A combination of the criminal penalties listed above can be imposed as part of your sentence whether you receive a criminal conviction or court supervision. Of course, mandatory court costs, hefty fines, auto insurance premium hikes, and a driver’s license suspension are all possible, too.

Often, court supervision is a very favorable outcome. However, it's essential to note that a sentence of court supervision is at the judge’s discretion and certain criminal speeding offenses are ineligible for court supervision. The following speeding offenses are ineligible for court supervision:

  • Excessive speeding in a school zone
  • A second-time aggravated speeding offense where the driver already has previous court supervision or aggravated speeding conviction.
  • Aggravated Speeding in an Urban Area
  • More than 2 sentences of court supervision on traffic offenses within the last 12 months before the current offense.

Aggravated speeding offenders also face potential consequences to their driver’s license. The Illinois Secretary of State considers a speeding conviction as a strike against your driver's license. All aggravated speeding offenses carry 50 points against your driving privileges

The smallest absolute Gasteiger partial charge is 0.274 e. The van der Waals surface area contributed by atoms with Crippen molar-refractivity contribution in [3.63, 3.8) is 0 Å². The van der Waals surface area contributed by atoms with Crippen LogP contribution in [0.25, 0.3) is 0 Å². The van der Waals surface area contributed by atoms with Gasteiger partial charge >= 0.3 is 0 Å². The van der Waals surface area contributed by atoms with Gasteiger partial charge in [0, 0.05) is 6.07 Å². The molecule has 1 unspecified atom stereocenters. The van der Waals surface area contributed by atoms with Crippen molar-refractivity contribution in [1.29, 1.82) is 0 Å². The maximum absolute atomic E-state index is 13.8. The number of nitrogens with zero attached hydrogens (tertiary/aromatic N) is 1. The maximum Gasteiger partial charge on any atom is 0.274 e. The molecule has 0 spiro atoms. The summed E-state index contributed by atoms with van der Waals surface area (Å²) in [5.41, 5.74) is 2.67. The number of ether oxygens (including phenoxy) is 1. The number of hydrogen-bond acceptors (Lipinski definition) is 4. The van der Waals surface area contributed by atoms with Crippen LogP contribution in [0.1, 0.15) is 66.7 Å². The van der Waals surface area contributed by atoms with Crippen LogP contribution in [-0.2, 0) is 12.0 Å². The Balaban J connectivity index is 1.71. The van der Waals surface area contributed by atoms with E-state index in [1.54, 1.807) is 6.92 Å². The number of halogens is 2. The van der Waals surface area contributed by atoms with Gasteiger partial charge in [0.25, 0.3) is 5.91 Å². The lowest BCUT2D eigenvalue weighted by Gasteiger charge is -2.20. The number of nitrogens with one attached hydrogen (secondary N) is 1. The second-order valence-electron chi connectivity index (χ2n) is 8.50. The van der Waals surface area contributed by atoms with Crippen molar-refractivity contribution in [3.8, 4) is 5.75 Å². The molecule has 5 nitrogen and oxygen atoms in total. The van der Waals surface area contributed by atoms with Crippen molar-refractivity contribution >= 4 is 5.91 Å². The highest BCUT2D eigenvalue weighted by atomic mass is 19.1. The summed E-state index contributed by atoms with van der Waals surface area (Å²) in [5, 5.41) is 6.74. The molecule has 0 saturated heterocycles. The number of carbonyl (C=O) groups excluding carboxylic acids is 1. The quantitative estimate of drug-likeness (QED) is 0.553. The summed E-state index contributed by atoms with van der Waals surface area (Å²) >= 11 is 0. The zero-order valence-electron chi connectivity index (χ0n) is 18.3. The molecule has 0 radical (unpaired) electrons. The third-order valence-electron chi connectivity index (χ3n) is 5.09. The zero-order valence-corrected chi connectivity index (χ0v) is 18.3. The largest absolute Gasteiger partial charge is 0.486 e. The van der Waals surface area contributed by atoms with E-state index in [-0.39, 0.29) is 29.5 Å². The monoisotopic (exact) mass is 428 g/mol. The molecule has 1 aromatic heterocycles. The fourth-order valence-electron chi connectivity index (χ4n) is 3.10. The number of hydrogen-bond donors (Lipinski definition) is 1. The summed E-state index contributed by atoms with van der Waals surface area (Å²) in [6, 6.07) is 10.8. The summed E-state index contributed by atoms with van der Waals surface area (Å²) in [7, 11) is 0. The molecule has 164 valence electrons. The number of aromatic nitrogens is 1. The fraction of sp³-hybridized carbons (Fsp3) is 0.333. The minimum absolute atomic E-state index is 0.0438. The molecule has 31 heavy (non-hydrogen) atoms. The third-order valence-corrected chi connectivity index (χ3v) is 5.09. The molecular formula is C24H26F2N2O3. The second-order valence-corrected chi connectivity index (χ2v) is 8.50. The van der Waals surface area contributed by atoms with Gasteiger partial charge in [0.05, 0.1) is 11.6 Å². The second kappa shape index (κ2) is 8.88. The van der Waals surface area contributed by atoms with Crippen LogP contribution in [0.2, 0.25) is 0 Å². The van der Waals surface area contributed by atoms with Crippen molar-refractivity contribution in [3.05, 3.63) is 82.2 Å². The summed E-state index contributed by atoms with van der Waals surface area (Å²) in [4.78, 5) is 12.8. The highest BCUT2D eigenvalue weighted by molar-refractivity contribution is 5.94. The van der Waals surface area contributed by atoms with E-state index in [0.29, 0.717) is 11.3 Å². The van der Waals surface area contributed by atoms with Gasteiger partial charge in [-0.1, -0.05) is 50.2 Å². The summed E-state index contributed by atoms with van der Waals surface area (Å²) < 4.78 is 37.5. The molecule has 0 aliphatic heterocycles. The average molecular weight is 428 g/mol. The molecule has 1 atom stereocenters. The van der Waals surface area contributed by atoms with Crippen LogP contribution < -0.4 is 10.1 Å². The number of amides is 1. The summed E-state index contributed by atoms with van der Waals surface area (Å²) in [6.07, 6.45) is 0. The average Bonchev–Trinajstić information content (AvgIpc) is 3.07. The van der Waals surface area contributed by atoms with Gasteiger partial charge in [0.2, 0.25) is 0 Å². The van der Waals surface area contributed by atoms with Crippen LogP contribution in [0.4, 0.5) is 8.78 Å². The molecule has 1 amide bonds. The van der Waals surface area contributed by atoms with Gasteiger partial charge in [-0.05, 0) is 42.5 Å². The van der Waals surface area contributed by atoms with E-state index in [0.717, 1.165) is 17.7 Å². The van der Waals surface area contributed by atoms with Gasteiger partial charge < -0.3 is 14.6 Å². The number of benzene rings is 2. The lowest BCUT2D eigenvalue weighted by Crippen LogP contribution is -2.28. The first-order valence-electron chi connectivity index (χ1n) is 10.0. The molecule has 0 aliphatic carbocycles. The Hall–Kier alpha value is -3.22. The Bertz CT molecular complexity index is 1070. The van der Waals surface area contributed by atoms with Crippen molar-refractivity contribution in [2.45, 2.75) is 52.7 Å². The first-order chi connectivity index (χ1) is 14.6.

If you're underage, two convictions for moving violations occurring within 2 years can cause a license suspension. And if you're 21 or older, three traffic convictions within a year can cause a driver's license suspension. Accumulating over 110 points under either scenario can cause your driver’s license revocation. A driver's license revocation lasts for a minimum one-year period and requires a successful hearing before the Secretary of State can reinstate your driving privileges.

Can I be Arrested for Aggravated Speeding?

If a police officer pulls you over at a traffic stop for driving 26 miles per hour or more over the speed limit, you can get arrested. This is because driving over the speed limit is a criminal offense. But this rarely happens. Most of the time the law enforcement officer will write you an aggravated speeding citation and probably take your driver’s license as a bond.

However, when you handle as many aggravated speeding charges as a criminal defense attorney does, you hear some crazy stories. Arrests for excessive speeding happen. Often, it’s because there are aggravating circumstances such as excessive speeds, weaving through traffic and being a danger to the safety of people, or failing after a police officer stops you.

If a driver is arrested for aggravated speeding, they're processed at the police station and released once they post bond. Typically, the bond is an i-bond, so no money needs to be posted. Also, the bond can be set where a couple of hundred dollars must be posted for the driver to be released.

What Speed is Reckless Driving in Illinois?

According to aggravated speeding laws in Illinois reckless driving is speeding 35 mph or more over the legal speed limit. A reckless driving charge is charged as a Class A Misdemeanor. If someone is injured because of this crime, you're charged with a felony.